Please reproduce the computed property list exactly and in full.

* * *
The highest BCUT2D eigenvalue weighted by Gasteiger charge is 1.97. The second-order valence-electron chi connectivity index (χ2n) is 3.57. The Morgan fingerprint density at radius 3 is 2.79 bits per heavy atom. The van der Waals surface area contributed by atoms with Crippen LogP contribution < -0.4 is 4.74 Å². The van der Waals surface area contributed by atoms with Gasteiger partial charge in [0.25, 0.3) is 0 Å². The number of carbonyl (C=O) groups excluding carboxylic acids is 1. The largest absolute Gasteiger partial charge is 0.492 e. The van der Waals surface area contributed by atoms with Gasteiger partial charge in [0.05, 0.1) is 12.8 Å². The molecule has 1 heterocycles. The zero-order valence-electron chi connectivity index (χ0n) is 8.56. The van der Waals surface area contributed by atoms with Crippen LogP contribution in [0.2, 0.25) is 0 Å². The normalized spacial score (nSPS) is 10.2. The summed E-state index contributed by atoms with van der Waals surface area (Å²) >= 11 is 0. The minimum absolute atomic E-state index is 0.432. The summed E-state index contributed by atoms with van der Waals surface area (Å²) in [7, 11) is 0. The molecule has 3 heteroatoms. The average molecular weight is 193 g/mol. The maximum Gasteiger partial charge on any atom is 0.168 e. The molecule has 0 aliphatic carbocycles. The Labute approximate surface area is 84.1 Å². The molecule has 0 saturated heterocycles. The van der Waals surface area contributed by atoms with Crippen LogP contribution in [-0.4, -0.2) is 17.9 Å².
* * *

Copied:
The highest BCUT2D eigenvalue weighted by Gasteiger charge is 1.97. The second-order valence-electron chi connectivity index (χ2n) is 3.57. The Morgan fingerprint density at radius 3 is 2.79 bits per heavy atom. The van der Waals surface area contributed by atoms with Crippen LogP contribution < -0.4 is 4.74 Å². The van der Waals surface area contributed by atoms with Gasteiger partial charge in [0.25, 0.3) is 0 Å². The number of carbonyl (C=O) groups excluding carboxylic acids is 1. The largest absolute Gasteiger partial charge is 0.492 e. The van der Waals surface area contributed by atoms with Gasteiger partial charge in [0.05, 0.1) is 12.8 Å². The molecule has 1 heterocycles. The zero-order valence-electron chi connectivity index (χ0n) is 8.56. The van der Waals surface area contributed by atoms with Crippen LogP contribution in [0.2, 0.25) is 0 Å². The normalized spacial score (nSPS) is 10.2. The summed E-state index contributed by atoms with van der Waals surface area (Å²) >= 11 is 0. The minimum absolute atomic E-state index is 0.432. The summed E-state index contributed by atoms with van der Waals surface area (Å²) in [7, 11) is 0. The molecule has 3 heteroatoms. The average molecular weight is 193 g/mol. The maximum Gasteiger partial charge on any atom is 0.168 e. The molecule has 0 aliphatic carbocycles. The Labute approximate surface area is 84.1 Å². The molecule has 0 saturated heterocycles. The van der Waals surface area contributed by atoms with Crippen LogP contribution in [-0.4, -0.2) is 17.9 Å².